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    maybe some dont crow as much and some have crowing matches....I have a serama pair in my basement and he hears the one outside and crows back....its cute. I dont mind the crowing at all since I had a few female guinea fowl and promtly got rid of them....those are awful...I welcome the crow :0)
     
  8. Chambertin

    Chambertin Chillin' With My Peeps

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    Jul 6, 2012
    Funabashi Japan
    My Coop
    We have 3 roos in our flock of just over 20.
    2 silkies and 1 Houdan. The houdan is dominant and does a good job watching the flock and is still very nice to me.
    I trained him with the flip method. The two silkies are really easy going, but will get in shoving matches from time to time.
    Crowing isnt much of an issue once they pass the teenage phase. Plus the silkies are really quiet crowers, at least this kind is.

    No fighting is ever seen between the three in earnest (only the bumping match between the silkie brothers), but when one guy mates another's favorite girl he comes over and pecks both of them to show his displeasure.

    We did have 4 roos, but the second Houdan was just a mess. Always crazy always running all over. The poor guy was so juiced up that he would constantly hump a towel we had in the kitchen.
    Constant panic calling and other factors influenced us to change the dinner menu a while back.
    Ever since then the whole flock is a heck of a lot happier.

    So to sum it all up, what really detirmines whether to keep a roo or not is the roo itself.
    If your boys act up, make soup.
    The whole flock will thank you 10 times over in the end.
    Plus that guy would just never have been happy. His little juice balls were about 2 times the size of normal. Poor dude.
    They were so big he made our thanksgiving tom turkey look like a girl.
     
  9. WalkingOnSunshine

    WalkingOnSunshine Overrun With Chickens

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    You can't tell right now which rooster to keep. Your boys are too young, and you can't know their adult personalities this soon. You may not see their true personalities until they are over a year old. There are some early aggression warning signs in your Jersey Giant, but you don't know yet if he'll be aggressive. And your Cochin may mature and find his leadership qualities. Why should a hen respect him now? He's just a teenage boy to them.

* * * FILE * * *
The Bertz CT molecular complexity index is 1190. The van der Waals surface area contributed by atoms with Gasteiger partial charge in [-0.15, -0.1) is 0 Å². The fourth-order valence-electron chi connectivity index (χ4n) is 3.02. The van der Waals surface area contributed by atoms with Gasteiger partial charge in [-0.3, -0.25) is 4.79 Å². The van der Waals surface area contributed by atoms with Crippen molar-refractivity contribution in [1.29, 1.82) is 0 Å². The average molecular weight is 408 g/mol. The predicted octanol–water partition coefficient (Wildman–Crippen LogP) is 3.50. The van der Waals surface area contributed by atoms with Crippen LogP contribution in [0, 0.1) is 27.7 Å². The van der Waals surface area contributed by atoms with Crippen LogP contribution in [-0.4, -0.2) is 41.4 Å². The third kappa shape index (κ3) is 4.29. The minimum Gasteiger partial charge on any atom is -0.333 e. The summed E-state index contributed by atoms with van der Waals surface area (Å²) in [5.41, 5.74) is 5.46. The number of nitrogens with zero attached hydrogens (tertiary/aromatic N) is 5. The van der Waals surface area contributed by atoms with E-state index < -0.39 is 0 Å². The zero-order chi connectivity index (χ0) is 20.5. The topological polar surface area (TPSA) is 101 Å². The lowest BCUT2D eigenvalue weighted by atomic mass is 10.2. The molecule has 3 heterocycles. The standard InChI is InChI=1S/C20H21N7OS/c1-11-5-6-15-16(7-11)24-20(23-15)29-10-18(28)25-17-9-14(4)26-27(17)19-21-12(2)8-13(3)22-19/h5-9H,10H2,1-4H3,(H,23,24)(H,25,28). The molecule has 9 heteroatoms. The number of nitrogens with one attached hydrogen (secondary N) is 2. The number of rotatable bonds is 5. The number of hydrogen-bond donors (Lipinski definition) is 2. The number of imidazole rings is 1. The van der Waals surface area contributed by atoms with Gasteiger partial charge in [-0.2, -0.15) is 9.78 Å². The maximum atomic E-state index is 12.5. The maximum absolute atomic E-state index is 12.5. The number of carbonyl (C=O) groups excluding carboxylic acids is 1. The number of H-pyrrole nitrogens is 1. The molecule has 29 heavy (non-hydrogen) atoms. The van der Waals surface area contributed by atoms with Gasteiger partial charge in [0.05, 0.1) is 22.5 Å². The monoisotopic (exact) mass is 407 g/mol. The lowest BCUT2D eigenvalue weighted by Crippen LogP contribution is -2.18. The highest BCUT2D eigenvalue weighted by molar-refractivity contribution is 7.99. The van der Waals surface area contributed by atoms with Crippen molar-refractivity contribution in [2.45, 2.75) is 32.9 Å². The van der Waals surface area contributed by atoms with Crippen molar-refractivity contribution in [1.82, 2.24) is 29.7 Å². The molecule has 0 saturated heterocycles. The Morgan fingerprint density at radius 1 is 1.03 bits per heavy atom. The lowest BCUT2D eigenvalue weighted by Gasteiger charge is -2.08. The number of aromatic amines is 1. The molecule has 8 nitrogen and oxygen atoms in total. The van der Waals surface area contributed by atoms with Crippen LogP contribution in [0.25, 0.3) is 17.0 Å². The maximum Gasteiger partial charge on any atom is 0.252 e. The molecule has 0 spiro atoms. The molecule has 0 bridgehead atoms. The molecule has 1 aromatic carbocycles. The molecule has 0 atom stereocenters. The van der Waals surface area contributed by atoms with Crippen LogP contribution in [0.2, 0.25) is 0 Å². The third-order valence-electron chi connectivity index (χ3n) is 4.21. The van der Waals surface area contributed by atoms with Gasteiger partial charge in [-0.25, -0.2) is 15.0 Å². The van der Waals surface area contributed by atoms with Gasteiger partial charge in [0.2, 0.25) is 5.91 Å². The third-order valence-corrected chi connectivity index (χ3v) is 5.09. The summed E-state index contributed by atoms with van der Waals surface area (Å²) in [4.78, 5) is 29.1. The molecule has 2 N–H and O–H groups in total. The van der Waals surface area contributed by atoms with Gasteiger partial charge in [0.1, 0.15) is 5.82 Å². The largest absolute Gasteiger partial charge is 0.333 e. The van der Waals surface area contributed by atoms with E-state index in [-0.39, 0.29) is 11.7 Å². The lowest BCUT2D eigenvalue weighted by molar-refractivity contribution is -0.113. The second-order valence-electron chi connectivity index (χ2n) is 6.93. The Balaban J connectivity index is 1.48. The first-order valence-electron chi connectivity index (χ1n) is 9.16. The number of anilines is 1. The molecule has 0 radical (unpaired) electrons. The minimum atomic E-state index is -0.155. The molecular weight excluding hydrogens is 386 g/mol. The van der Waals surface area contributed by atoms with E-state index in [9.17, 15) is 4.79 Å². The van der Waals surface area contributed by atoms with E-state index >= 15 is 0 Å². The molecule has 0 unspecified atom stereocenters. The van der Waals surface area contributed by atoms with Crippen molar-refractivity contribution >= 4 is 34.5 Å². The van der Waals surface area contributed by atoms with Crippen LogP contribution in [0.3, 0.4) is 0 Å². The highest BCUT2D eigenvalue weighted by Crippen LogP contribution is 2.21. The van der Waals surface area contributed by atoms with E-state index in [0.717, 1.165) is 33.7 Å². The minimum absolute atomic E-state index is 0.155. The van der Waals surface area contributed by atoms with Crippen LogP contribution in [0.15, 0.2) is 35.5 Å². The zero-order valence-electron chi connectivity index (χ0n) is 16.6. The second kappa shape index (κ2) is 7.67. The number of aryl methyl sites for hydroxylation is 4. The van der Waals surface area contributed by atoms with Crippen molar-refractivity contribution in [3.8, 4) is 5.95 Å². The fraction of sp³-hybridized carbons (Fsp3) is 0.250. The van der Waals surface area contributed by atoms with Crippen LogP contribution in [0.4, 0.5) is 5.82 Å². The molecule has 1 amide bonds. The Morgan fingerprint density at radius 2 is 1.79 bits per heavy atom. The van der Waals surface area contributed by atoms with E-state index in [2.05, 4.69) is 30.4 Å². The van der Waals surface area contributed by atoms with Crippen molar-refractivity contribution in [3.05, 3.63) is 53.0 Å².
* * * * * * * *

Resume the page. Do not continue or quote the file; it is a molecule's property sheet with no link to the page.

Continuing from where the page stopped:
If there's no need to get rid of one ASAP, don't. Wait and see. Either it will become very clear to you which to cull, or you'll find that they both get along and you can keep both. Pay attention to how they treat hens. If you have a rooster who's excessively rough, spurs hens, pulls the feathers off their heads when mating, is over-aggressive when chastising a hen, you'll know which one needs to go.

    Yes, you will have more crowing with two. In fact, you may have more than double the crowing. When we just have one boy, he crows less because he doesn't have to assert himself over other males. When we introduce another rooster, it's almost like they have crowing contests! You probably won't see a lot of fighting until their blood starts to run hot in the spring. Our roos coexist beautifully until the Spring, and then we have fights. Then the boss rooster wins the fight, and everyone settles down for another year.

    Yes, you can keep both if they don't fight. However, in your small flock, keep an eye out for over-breeding. Sometimes the roosters both decide on just a couple hens as the favorites, and those hens end up practically bald and skin and bones because they never get a minute's peace.
     
  10. well, had a houdan rooster for my two houdan hens and he ran away. He NEVER mated with them! Even being a year old! I need your old houdan! :lol: